Vincenzo Gervasi

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The use of logic in identifying and analyzing inconsistency in requirements from multiple stakeholders has been found to be effective in a number of studies. Nonmonotonic logic is a theoretically well-founded formalism that is especially suited for supporting the evolution of requirements. However, direct use of logic for expressing requirements and(More)
This paper presents Circe, an environment for the analysis of natural language requirements. Circe is first presented in terms of its architecture, based on a transformational paradigm. Details are then given for the various transformation steps, including (i) a novel technique for parsing natural language requirements, and (ii) an expert system based on(More)
The importance of requirements, which in practice often means natural language requirements, for a successful software project cannot be underestimated. Although requirement analysis has been traditionally reserved to the experience of professionals, there is no reason not to use various automatic techniques to the same end. In this paper we present Circe,(More)
The initial expression of requirements for a computer-based system is often informal and possibly vague. Requirements engineers need to examine this often incomplete and inconsistent brief expression of needs. Based on the available knowledge and expertise, assumptions are made and conclusions are deduced to transform this “rough sketch” into more complete,(More)
In this paper we introduce a new research effort in making abstract state machines executable. The aim is to specify and implement an execution engine for a language that is as close as possible to the mathematical definition of pure ASM. The paper presents the general architecture of the engine, together with a high-level description of the extensibility(More)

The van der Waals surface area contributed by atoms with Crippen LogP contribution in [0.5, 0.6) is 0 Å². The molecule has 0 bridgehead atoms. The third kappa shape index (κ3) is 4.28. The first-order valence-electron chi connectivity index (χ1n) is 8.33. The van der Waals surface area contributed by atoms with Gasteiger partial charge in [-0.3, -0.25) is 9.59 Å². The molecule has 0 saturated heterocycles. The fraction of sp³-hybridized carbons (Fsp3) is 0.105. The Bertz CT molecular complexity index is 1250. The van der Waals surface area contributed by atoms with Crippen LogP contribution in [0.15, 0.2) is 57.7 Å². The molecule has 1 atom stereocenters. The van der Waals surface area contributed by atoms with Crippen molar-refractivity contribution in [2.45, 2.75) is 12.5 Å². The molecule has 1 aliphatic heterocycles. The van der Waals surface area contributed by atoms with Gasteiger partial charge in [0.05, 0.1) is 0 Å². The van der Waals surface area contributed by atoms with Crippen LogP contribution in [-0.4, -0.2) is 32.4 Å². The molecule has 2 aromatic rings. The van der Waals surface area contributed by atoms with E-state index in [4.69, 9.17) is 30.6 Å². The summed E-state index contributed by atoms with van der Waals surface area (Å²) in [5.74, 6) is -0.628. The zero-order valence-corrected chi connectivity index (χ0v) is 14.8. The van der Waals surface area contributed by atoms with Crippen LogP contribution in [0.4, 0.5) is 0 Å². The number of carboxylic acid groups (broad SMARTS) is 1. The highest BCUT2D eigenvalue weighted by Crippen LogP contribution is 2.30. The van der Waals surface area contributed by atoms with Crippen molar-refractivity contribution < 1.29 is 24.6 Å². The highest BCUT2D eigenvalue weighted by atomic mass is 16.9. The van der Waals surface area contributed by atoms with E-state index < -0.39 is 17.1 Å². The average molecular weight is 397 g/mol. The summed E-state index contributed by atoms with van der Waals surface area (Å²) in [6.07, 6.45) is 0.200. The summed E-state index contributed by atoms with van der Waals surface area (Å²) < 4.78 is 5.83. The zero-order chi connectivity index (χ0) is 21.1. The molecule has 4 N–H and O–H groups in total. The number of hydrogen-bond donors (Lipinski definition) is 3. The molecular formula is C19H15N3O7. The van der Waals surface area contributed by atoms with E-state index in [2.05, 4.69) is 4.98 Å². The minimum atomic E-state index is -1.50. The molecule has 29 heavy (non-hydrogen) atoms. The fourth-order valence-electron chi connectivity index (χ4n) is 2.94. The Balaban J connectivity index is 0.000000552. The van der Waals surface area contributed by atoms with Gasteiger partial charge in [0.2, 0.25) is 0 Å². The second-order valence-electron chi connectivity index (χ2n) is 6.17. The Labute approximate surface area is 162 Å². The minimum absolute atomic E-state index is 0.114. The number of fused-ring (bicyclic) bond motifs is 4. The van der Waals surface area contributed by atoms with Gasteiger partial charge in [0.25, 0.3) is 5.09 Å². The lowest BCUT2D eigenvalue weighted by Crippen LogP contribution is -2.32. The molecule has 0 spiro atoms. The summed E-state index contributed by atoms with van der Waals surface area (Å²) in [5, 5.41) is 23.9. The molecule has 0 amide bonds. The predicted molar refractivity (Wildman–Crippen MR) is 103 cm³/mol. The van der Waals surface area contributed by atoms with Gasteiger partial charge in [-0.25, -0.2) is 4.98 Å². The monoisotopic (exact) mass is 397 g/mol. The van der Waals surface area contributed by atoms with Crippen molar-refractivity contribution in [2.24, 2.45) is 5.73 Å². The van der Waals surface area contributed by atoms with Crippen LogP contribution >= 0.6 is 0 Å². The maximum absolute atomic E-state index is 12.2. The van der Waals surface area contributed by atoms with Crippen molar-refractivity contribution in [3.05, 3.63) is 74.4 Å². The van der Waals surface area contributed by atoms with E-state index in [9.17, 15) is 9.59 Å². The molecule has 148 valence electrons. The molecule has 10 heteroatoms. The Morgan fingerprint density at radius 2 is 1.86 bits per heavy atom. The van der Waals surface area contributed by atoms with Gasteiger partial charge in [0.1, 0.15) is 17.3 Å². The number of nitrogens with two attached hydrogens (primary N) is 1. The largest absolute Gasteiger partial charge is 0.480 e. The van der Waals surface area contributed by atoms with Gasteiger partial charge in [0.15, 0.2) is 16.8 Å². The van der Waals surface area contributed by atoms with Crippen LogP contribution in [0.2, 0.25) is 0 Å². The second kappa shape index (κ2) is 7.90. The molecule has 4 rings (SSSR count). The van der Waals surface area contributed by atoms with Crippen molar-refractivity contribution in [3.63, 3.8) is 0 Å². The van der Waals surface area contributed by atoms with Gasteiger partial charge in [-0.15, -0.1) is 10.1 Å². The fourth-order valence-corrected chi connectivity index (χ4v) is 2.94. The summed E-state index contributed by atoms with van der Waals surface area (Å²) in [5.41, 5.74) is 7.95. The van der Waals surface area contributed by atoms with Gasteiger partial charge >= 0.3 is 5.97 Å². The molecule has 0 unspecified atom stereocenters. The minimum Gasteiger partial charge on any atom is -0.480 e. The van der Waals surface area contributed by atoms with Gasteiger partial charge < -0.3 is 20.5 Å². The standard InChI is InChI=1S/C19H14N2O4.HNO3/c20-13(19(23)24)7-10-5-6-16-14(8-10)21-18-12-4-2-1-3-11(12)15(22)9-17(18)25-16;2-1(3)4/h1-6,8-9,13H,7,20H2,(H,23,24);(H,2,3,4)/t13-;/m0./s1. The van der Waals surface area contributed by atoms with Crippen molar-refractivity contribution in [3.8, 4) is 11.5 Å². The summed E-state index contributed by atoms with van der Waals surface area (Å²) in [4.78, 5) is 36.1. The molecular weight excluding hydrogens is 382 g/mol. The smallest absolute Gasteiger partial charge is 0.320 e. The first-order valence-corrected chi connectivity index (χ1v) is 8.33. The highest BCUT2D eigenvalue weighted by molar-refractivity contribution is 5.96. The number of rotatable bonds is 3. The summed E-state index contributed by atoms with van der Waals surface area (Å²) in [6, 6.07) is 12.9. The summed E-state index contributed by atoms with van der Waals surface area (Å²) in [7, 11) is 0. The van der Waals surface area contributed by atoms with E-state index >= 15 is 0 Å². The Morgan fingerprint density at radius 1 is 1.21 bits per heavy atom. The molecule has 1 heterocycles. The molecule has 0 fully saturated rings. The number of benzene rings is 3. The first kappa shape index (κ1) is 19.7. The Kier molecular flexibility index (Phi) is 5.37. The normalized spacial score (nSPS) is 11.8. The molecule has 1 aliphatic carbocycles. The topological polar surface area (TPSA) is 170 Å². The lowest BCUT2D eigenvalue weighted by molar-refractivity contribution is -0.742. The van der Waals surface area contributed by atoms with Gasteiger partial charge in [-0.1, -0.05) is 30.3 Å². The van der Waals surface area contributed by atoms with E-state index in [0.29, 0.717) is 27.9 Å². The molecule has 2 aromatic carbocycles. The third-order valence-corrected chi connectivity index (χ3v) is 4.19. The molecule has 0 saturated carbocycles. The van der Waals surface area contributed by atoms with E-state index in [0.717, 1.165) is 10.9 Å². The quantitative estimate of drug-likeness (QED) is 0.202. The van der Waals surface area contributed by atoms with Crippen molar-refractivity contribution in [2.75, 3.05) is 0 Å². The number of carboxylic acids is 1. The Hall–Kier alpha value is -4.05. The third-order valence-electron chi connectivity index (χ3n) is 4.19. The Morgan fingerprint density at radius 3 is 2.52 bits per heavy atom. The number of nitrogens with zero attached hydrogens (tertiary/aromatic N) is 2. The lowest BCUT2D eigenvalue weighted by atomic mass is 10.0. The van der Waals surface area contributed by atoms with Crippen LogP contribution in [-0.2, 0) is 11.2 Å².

In this paper, we study the distributed coordination and control of a set of asynchronous, anonymous, memoryless mobile vehicles that can freely move on a twodimensional plane but cannot communicate among themselves. In particular, we analyze the problem of forming a certain pattern and following a designated vehicle, referred to as the leader, while(More)
In this paper, we report on our experiences of using lightweight formal methods for the partial validation of natural language requirements documents. We describe our approach to checking properties of models obtained by shallow parsing of natural language requirements, and apply it to a case study based on part of a NASA specification of the Node Control(More)
For large software companies, the sheer number of textual requirements presents specific challenges. To find market opportunities, organizations must continuously elicit new requirements and reevaluate old ones as market needs evolve. Developing large, complex software products aimed at broad markets involves identifying and maintaining the link between(More)
We present a proposal of a quality model for natural language requirements that concentrates on linguistic properties of requirements documents. We deploy the quality framework of Krogstie et al. as a superor-dinate rationale supporting the design of a quality model. At the same time, the quality model is intended to cover and classify the corpus of(More)
Many requirements documents are written in natural language (NL). However, with the flexibility of NL comes the risk of introducing unwanted ambiguities in the requirements and misunderstandings between stakeholders. In this paper, we describe an automated approach to identify potentially nocuous ambiguity, which occurs when text is interpreted differently(More)